Israel must weigh the risks of war or peace
Israel enjoyed unprecedented support from its principal allies when it launched its recent offensive against Hezbollah militants in southern Lebanon. US Secretary of State Condoleezza Rice articulated the partisan view that the root causes of the crisis were to be found on the Arab and Muslim side, that Hezbollah was an arm of global terror and Islamic fanaticism and an agent of Syria and Iran.
However, the situation in which Israel now finds itself falls far short of the aims of its military operation, which were to destroy Hezbollah's military infrastructure in southern Lebanon and to remove the threat of rocket attacks on Israeli citizens. Because of these shortcomings, the operation has not only failed to reassert Israel's deterrent military power, it has undermined it.
The world is now contemplating a shift in the regional balance of power.
Hezbollah has announced that it will not disarm or withdraw its guerillas from its political heartland. Six years after Israel ended its 18-year occupation of southern Lebanon, the Shi'ite south remains fiercely dedicated to the organisation. It is now inextricably woven into the social fabric of a region that is home to some of Lebanon's poorest citizens. It has underpinned its military presence with a vast social network that finances health care and education and other services.
Thus Israel is now confronted on its borders with two enemies with solid local support. The other is Hamas, which easily won Palestinian parliamentary elections earlier this year.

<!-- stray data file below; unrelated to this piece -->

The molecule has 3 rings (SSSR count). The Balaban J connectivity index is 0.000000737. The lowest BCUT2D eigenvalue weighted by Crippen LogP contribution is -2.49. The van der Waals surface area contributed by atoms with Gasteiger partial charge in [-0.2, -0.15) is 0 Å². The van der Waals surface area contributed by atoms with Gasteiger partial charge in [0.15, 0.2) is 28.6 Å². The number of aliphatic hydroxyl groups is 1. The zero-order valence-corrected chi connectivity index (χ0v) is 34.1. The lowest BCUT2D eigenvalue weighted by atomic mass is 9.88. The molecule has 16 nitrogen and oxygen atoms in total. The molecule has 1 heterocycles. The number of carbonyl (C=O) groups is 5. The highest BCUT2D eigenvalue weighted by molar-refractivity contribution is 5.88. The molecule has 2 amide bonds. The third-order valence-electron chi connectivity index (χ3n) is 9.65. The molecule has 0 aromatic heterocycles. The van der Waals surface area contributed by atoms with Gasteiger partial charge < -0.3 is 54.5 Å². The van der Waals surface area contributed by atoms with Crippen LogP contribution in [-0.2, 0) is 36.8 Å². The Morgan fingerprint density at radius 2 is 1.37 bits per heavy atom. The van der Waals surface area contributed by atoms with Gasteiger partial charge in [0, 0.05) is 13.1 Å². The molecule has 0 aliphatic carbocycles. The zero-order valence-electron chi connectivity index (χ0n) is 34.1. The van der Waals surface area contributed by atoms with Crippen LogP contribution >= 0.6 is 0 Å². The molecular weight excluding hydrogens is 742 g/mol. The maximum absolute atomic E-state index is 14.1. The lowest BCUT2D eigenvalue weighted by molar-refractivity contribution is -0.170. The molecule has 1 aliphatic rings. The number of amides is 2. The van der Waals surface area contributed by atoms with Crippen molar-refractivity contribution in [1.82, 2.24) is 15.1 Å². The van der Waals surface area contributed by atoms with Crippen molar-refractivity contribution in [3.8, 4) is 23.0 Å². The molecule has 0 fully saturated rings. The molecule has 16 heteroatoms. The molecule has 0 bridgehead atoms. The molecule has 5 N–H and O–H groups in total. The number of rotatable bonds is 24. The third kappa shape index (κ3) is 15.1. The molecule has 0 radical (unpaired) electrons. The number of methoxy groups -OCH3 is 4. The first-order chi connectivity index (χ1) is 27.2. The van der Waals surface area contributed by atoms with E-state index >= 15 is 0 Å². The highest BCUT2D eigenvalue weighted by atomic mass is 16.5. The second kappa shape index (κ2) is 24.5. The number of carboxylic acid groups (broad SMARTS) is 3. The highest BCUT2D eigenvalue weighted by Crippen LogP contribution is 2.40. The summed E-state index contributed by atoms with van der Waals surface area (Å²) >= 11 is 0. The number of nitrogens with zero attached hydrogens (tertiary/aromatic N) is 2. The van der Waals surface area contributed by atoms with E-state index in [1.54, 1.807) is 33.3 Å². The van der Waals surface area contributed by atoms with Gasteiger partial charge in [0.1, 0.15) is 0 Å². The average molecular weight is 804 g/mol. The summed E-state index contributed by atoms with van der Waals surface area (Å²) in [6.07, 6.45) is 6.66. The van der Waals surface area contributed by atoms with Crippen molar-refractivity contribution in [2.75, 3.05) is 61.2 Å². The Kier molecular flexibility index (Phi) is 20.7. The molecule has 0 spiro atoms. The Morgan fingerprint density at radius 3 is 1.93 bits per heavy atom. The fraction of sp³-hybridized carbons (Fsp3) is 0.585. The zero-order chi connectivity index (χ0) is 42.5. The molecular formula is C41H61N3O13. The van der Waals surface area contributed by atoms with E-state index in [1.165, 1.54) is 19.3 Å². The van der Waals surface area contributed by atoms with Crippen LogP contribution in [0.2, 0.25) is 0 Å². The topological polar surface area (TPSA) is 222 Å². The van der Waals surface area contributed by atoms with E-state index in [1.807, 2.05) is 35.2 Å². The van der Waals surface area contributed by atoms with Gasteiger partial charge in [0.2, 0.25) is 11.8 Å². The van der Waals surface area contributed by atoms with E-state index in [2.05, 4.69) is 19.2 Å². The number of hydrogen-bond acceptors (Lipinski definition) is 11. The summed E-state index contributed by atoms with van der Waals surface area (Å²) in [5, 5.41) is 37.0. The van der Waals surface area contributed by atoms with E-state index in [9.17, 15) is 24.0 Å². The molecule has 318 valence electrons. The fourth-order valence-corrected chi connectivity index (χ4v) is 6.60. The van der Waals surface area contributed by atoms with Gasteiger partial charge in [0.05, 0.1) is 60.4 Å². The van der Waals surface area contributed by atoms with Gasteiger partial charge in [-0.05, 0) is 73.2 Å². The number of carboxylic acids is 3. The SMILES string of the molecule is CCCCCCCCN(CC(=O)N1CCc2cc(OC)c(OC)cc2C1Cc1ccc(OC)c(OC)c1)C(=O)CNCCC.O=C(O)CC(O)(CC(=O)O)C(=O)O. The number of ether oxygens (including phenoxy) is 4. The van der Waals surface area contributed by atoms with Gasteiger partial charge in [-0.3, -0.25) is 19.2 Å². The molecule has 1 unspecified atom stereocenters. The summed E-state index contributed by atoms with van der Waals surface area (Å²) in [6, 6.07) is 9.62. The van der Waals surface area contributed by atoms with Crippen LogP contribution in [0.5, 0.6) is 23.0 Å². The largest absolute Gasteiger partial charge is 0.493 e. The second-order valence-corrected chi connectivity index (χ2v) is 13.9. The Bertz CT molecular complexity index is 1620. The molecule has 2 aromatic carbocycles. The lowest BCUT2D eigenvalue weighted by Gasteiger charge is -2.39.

Little wonder the outcome has sparked a sense of crisis in the Israeli political and military establishment, or that there are calls for an official inquiry into the conduct of the war.
Israeli Prime Minister Ehud Olmert's recent election mandate for unilateral withdrawal from the West Bank along with the annexation of major Jewish settlements on occupied land is now looking shaky. There will be opposition from those who believe that withdrawal invites even closer rocket attacks and weakens the army's deterrent power.
He will also be under pressure from the left to begin overtures for peace talks with the Palestinians. Mr Olmert's main coalition partner, the Labour Party, insists that Israel at least try to negotiate. This would represent an attempt to return to the internationally backed road map to peace through negotiations on a two-state solution. But Hamas would first have to renounce violence and lay down its arms and recognise the right of Israel to exist.
Israel and the US, meanwhile, need to recognise that the root causes of the crisis are not only to be found on the Muslim side. Israel may not have caused global terror and Islamic extremism but its military strikes can only inflame them. The 34-day war is a reminder that Israel must be prepared to take risks for peace, because the danger of future wars could be greater.